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Baseball history unpacked, November 15

Maddon, Sandberg, Ball Four, and other stories

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Jim Bouton
Bouton bubblegum
Photo by Yvonne Hemsey/Getty Images

... on Mondays, Wednesdays, and Fridays, Bleed Cubbie Blue brings a you a lighthearted Cubs-centric look at baseball’s past. Here’s a handy Cubs timeline, to help you follow along as we review select scenes from the rich tapestry of Chicago Cubs and Major League Baseball history.

Today in baseball history:

  • 1886 - In the first major league trade ever, the Cincinnati Red Stockings of the American Association deal rookie catcher Jack Boyle and $400 to the St. Louis Browns for outfielder Hugh Nicol. (1,3)
  • 1888 - In Los Angeles, the All-Americans of Al Spalding beat Chicago, 7-4, in the final game on American soil of Chicago’s world tour. Spalding’s group now sets sail for Australia. (3)
  • 1945 - The rules are revised for election of modern players to the Hall of Fame. A runoff election is formulated as a way to qualify more players for selection, but it fails to meet its objective as no one reaches the 75 percent requirement in the runoff. Former players Frank Chance, Johnny Evers and Ed Walsh and former manager Miller Huggins come closest. (3)
  • 1968 - Jim Bouton agrees to a one-year deal worth $22,000 to play for the expansion Pilots, who had purchased the right-hander from New York last month for $20,000 with his previous team agreeing to pick up $12,000 of the salary. The knuckleballer will use his tenure with the club, and his experiences with the Astros after being traded to Houston, to chronicle the 1969 season, along with stories from his Yankee years, in his groundbreaking book, Ball Four, a publication which will not endear him to the baseball community. (1)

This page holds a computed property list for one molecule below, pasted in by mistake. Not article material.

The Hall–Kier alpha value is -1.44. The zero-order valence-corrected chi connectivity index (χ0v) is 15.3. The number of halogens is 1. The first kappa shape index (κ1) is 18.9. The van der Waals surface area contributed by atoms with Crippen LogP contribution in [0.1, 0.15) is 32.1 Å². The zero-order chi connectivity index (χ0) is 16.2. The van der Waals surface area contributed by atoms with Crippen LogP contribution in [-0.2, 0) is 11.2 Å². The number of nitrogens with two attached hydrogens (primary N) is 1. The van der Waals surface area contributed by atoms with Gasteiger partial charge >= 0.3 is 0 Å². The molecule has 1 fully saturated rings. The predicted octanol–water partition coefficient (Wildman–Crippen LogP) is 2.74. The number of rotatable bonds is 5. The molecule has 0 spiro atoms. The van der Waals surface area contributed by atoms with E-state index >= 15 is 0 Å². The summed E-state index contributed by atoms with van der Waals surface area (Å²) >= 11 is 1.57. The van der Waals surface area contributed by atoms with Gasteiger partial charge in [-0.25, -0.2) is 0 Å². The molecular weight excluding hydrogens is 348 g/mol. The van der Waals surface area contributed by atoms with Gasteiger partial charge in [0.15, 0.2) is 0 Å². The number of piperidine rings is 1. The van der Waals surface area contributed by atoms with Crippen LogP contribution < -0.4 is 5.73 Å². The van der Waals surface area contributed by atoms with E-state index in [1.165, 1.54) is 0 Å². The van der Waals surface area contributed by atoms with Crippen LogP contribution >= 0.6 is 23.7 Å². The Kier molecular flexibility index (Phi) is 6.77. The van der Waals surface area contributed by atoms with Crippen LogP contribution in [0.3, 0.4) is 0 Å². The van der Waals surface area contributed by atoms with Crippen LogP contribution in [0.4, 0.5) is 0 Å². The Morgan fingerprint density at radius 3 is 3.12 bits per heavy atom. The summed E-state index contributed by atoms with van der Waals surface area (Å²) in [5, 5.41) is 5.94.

Mark Armour has a good article about Ball Four. I hope you’ve read it. Bouton passed earlier this year. He had this to say not long before that.

  • 2005 - The players’ association and owners agree to toughen the current penalties (10 days-first offense, 30 days-second offense, and 60 days for the third time) for the use of steroids, using a 50-game suspension for a first offense, 100 games for a second, and a lifetime ban for a third. The agreement also adds the much-needed testing for amphetamines, which will result in mandatory additional testing for first-time positives, with a second offense drawing a 25-game suspension, and a third offense leading to an 80-game banishment. (1,3)

ESPN had this to say at the time. The DEA also instituted new policies that year. The extraordinarily patient may like this.

  • 2005 - Joe Maddon, becoming the fourth manager in the team’s brief history, is selected by the Devil Rays to replace Lou Piniella. The former Angels bench coach believes, despite the club’s poor record and having the lowest payroll in baseball, the young talented team, based on his computer-generated analysis, can start a winning tradition in Tampa Bay. (1)
  • 2010 - Ryne Sandberg, returning to the organization that gave him his professional start, is hired to manage the Lehigh Valley IronPigs, the Triple-A affiliate of the Phillies. The diplomatic Hall of Fame second baseman, a finalist to replace Lou Piniella as the Cubs manager, decided it would be in the best interest of everyone involved not to continue managing in the Chicago minor league system. (1)
  • Cubs Birthdays: Pete Childs, Pat Ragan, Mickey Livingston,


Thanks for reading.